EU proposes 90% CO2 emissions cut by 2040 for trucks
BRUSSELS, Feb 14 (Reuters) - The European Commission on Tuesday proposed tougher CO2 limits for heavy goods vehicles, requiring new trucks by 2040 to cut emissions by 90% and all new city buses to have zero emissions from 2030.
The aim is to align the transport sector with the European Union's goal to achieve zero net greenhouse gas emissions by 2050, as well as to reduce demand for imported fossil fuels.
Already last year, the 27-nation bloc agreed a 2035 deadline for new cars to be CO2-free.
The Commission proposed on Tuesday that from 2040, manufacturers would need to reduce the average CO2 emissions of the new trucks they sell by 90% compared with 2019 levels.
They would also face a 65% CO2 cut from 2035 and a 45% cut from 2030.
The 90% target falls short of the zero emissions goal that countries including the Netherlands sought, although some EU countries - which must negotiate the final law with the European Parliament - have said zero emissions by 2040 is too soon for manufacturers.
EU climate policy chief Frans Timmermans said the bloc had not proposed a 100% emissions cut because of uncertainty about when zero-emission technologies will be available for all trucks, including those in challenging driving conditions such as mountainous terrain.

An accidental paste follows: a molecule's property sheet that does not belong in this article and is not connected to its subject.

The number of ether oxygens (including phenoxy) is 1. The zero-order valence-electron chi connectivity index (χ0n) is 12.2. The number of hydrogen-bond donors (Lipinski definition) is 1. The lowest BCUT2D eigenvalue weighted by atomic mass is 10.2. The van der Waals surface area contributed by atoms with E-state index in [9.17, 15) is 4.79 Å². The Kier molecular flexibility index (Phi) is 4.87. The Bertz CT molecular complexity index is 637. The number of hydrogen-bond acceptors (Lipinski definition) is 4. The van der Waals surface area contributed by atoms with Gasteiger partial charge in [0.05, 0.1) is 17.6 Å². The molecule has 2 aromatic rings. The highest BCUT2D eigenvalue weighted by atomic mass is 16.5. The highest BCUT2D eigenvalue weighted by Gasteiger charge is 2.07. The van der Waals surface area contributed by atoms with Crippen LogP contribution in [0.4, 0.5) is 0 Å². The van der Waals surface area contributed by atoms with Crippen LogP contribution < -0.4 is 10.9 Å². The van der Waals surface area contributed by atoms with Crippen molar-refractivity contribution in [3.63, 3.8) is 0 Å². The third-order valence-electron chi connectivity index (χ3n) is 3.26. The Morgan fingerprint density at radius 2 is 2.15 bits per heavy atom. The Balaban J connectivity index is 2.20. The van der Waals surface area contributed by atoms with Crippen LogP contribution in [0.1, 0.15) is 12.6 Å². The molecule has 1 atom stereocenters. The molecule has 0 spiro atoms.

"We will eventually have to move to a 100% target," he added.
The proposal disappointed campaigners, who said new CO2-emitting trucks registered in 2040 would still be on the road in 2050 - thwarting the bloc's net zero deadline.
"Polluting trucks will continue to be sold for years longer than necessary, making the EU's net zero goal impossible," said Fedor Unterlohner, freight manager at campaign group Transport & Environment.
Trucks in the EU were, on average, 14 years old in 2020, according to data published last year by the European Automobile Manufacturers' Association.
Swedish truck maker AB Volvo (VOLVb.ST) started series production of heavy electric trucks last year, and aims for half of its global truck deliveries to be electric by 2030.
Other routes to decarbonise trucks include hydrogen fuel cells, although their availability is currently limited.
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